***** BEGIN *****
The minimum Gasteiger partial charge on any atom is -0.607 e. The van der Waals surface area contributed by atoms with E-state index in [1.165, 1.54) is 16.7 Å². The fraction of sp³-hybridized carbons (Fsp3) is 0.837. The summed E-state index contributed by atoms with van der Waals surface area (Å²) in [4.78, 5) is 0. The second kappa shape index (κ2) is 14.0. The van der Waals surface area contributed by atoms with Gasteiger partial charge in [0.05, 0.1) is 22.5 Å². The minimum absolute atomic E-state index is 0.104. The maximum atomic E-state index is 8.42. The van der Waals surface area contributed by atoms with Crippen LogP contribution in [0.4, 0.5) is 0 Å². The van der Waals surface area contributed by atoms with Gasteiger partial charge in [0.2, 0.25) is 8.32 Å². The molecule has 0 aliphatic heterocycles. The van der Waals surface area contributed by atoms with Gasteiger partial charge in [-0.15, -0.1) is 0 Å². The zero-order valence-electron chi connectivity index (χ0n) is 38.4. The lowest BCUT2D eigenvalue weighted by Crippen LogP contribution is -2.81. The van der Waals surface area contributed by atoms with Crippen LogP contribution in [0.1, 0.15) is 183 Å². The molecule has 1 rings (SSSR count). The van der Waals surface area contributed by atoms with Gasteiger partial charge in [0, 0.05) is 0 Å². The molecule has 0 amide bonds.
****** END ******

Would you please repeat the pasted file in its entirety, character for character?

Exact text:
The minimum Gasteiger partial charge on any atom is -0.607 e. The van der Waals surface area contributed by atoms with E-state index in [1.165, 1.54) is 16.7 Å². The fraction of sp³-hybridized carbons (Fsp3) is 0.837. The summed E-state index contributed by atoms with van der Waals surface area (Å²) in [4.78, 5) is 0. The second kappa shape index (κ2) is 14.0. The van der Waals surface area contributed by atoms with Gasteiger partial charge in [0.05, 0.1) is 22.5 Å². The minimum absolute atomic E-state index is 0.104. The maximum atomic E-state index is 8.42. The van der Waals surface area contributed by atoms with Crippen LogP contribution in [0.4, 0.5) is 0 Å². The van der Waals surface area contributed by atoms with Gasteiger partial charge in [0.2, 0.25) is 8.32 Å². The molecule has 0 aliphatic heterocycles. The van der Waals surface area contributed by atoms with Gasteiger partial charge in [-0.15, -0.1) is 0 Å². The zero-order valence-electron chi connectivity index (χ0n) is 38.4. The lowest BCUT2D eigenvalue weighted by Crippen LogP contribution is -2.81. The van der Waals surface area contributed by atoms with Crippen LogP contribution in [0.1, 0.15) is 183 Å². The molecule has 1 rings (SSSR count). The van der Waals surface area contributed by atoms with Gasteiger partial charge in [0, 0.05) is 0 Å². The molecule has 0 amide bonds.